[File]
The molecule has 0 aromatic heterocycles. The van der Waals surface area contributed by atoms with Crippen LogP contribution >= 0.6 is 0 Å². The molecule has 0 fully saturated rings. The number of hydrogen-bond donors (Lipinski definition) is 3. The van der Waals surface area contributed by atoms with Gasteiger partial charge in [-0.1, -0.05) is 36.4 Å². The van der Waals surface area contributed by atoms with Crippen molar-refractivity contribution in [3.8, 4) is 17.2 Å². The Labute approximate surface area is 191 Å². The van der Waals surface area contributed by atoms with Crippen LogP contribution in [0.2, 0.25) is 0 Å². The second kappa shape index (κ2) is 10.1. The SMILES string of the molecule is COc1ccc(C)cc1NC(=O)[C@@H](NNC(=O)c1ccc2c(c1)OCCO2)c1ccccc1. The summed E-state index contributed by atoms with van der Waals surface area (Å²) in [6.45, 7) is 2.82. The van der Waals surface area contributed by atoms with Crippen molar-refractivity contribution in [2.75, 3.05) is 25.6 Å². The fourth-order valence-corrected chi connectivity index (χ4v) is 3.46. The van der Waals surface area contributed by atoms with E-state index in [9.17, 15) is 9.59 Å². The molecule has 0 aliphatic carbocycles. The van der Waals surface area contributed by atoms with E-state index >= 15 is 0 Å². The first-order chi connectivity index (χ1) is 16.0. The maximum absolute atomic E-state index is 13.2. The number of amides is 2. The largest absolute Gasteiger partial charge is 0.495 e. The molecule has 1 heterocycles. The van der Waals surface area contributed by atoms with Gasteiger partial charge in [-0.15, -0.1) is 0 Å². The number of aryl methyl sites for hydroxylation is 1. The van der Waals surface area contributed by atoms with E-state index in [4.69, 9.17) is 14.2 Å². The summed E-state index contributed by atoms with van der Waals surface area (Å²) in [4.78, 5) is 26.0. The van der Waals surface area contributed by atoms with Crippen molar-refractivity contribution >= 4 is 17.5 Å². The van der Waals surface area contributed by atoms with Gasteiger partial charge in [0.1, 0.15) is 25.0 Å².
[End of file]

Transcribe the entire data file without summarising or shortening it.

The molecule has 0 aromatic heterocycles. The van der Waals surface area contributed by atoms with Crippen LogP contribution >= 0.6 is 0 Å². The molecule has 0 fully saturated rings. The number of hydrogen-bond donors (Lipinski definition) is 3. The van der Waals surface area contributed by atoms with Gasteiger partial charge in [-0.1, -0.05) is 36.4 Å². The van der Waals surface area contributed by atoms with Crippen molar-refractivity contribution in [3.8, 4) is 17.2 Å². The Labute approximate surface area is 191 Å². The van der Waals surface area contributed by atoms with Crippen LogP contribution in [0.2, 0.25) is 0 Å². The second kappa shape index (κ2) is 10.1. The SMILES string of the molecule is COc1ccc(C)cc1NC(=O)[C@@H](NNC(=O)c1ccc2c(c1)OCCO2)c1ccccc1. The summed E-state index contributed by atoms with van der Waals surface area (Å²) in [6.45, 7) is 2.82. The van der Waals surface area contributed by atoms with Crippen molar-refractivity contribution in [2.75, 3.05) is 25.6 Å². The fourth-order valence-corrected chi connectivity index (χ4v) is 3.46. The van der Waals surface area contributed by atoms with E-state index in [9.17, 15) is 9.59 Å². The molecule has 0 aliphatic carbocycles. The van der Waals surface area contributed by atoms with E-state index >= 15 is 0 Å². The first-order chi connectivity index (χ1) is 16.0. The maximum absolute atomic E-state index is 13.2. The number of amides is 2. The largest absolute Gasteiger partial charge is 0.495 e. The molecule has 1 heterocycles. The van der Waals surface area contributed by atoms with Gasteiger partial charge in [-0.15, -0.1) is 0 Å². The number of aryl methyl sites for hydroxylation is 1. The van der Waals surface area contributed by atoms with E-state index in [4.69, 9.17) is 14.2 Å². The summed E-state index contributed by atoms with van der Waals surface area (Å²) in [4.78, 5) is 26.0. The van der Waals surface area contributed by atoms with Crippen molar-refractivity contribution >= 4 is 17.5 Å². The van der Waals surface area contributed by atoms with Gasteiger partial charge in [0.1, 0.15) is 25.0 Å².